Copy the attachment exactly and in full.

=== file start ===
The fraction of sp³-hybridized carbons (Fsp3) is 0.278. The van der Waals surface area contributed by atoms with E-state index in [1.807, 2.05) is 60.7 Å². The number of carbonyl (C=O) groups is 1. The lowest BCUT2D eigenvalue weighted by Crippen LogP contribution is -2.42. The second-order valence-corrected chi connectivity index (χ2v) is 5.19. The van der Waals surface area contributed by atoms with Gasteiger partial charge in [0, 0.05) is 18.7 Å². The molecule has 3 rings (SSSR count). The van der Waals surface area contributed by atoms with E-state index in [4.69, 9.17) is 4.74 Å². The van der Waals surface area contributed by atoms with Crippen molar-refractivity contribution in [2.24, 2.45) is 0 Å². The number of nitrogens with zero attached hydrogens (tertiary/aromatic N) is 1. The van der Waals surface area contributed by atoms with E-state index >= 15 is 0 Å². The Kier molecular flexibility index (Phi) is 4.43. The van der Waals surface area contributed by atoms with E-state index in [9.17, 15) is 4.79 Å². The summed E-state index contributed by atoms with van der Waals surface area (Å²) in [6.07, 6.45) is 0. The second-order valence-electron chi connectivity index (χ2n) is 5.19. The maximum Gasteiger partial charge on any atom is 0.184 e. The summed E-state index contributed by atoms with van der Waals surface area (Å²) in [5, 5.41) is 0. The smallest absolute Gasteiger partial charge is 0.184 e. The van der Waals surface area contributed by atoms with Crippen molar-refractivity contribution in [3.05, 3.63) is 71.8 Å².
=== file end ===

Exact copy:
The fraction of sp³-hybridized carbons (Fsp3) is 0.278. The van der Waals surface area contributed by atoms with E-state index in [1.807, 2.05) is 60.7 Å². The number of carbonyl (C=O) groups is 1. The lowest BCUT2D eigenvalue weighted by Crippen LogP contribution is -2.42. The second-order valence-corrected chi connectivity index (χ2v) is 5.19. The van der Waals surface area contributed by atoms with Gasteiger partial charge in [0, 0.05) is 18.7 Å². The molecule has 3 rings (SSSR count). The van der Waals surface area contributed by atoms with E-state index in [4.69, 9.17) is 4.74 Å². The van der Waals surface area contributed by atoms with Crippen molar-refractivity contribution in [2.24, 2.45) is 0 Å². The number of nitrogens with zero attached hydrogens (tertiary/aromatic N) is 1. The van der Waals surface area contributed by atoms with E-state index >= 15 is 0 Å². The Kier molecular flexibility index (Phi) is 4.43. The van der Waals surface area contributed by atoms with E-state index in [9.17, 15) is 4.79 Å². The summed E-state index contributed by atoms with van der Waals surface area (Å²) in [6.07, 6.45) is 0. The second-order valence-electron chi connectivity index (χ2n) is 5.19. The maximum Gasteiger partial charge on any atom is 0.184 e. The summed E-state index contributed by atoms with van der Waals surface area (Å²) in [5, 5.41) is 0. The smallest absolute Gasteiger partial charge is 0.184 e. The van der Waals surface area contributed by atoms with Crippen molar-refractivity contribution in [3.05, 3.63) is 71.8 Å².